Monsieur Dickson has prodded me into posting Philip Virgo's conclusions on 'Why government IT constantly fails', an article hidden behind a content firewall and in PDF in CapGemini's magazine Transformation. Jeez, why don't I do Huge Corp CapGemini's job for them and publish the whole thing ... 'transformation' my arse !;]
Take it away Philip (his bolds):
What are the lessons?As I said, I think this all applies equally to web as to IT (which he was actually talking about). Even what he says about 'early adopters'. Blogs ain't new and much 2.0 stuff isn't actually 'new' and usually isn't tried'n'tested somewhere. What has changed is cheapness. Even when you do TCO.
The most important is to manage political expectations, beginning with what is realistic, given the time and resources available. This requires ensuring that the minister’s policy team includes advisors with relevant practical experience of delivery.
The next is to try to confine risk to one dimension at a time. For example, if there is a high risk that the objectives or organisational structures will change, you should avoid changing supplier or systems at the same time.
Break the programme into modules. In the private sector, projects that take more than three months are more likely to be cancelled than to go live. If the implementation team has not worked together before on programmes of this type, it is even more essential to begin with a series of small projects and quick wins to build experience and confidence.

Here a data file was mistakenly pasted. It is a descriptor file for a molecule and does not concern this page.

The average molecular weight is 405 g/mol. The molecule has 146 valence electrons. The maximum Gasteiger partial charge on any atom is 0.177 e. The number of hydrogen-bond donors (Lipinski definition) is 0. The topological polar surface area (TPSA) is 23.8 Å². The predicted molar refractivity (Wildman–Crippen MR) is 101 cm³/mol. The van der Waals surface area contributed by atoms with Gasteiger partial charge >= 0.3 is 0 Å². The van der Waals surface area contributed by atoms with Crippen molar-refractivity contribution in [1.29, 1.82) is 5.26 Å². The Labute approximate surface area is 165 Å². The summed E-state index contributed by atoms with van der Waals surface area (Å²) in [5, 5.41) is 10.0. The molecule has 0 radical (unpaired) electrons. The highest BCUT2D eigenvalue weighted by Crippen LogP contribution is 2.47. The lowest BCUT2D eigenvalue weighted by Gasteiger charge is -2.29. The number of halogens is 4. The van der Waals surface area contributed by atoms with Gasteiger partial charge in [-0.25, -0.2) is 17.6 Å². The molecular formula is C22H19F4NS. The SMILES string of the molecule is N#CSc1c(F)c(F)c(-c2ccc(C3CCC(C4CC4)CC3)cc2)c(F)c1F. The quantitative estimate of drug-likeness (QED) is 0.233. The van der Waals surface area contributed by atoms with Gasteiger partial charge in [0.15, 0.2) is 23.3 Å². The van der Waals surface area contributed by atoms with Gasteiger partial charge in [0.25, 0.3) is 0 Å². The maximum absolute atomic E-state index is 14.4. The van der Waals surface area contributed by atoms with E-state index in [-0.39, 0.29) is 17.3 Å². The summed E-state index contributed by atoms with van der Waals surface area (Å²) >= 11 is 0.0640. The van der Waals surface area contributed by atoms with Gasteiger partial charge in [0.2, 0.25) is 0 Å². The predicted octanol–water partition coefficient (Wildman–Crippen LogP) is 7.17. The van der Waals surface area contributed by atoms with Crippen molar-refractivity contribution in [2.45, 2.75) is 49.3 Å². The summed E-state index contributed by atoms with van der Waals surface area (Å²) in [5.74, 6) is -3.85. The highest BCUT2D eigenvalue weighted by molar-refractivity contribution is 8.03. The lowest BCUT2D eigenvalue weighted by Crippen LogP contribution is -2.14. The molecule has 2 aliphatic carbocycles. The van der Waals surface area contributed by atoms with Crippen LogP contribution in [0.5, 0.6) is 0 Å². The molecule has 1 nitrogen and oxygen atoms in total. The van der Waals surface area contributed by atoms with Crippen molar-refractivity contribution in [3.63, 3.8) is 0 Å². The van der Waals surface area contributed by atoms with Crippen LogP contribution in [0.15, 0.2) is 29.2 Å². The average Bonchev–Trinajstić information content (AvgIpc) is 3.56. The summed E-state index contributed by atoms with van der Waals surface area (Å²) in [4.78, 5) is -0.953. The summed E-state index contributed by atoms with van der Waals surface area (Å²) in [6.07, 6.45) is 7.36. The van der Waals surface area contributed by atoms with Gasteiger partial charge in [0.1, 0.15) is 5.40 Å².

By all means think big – but ‘start small, test hard, scale fast’ is the route to systems success in the private sector. It is not a new technique and has had many names over the years: from structured evolution to rapid application development and dynamic systems methodology.
Don’t be an early adopter. But novelty is not always what you think. Linux is not new. It is forty-year-old Unix, re-written for scalability and reliability, and most high performance, high volume, online private sector services have open source software at their core.
Review progress regularly against clear, open and ordered priorities and objectives. A project with more than six has none and is probably doomed. And only the top three count. This is not easy, given the temptation to resolve conflict by adding more. But it is essential.
Maintain team continuity. Bringing component projects in a complex programme in on time and budget entails ensuring that the key players know their next project and are eager to start, but also know they cannot do so until their current one has passed its acceptance test.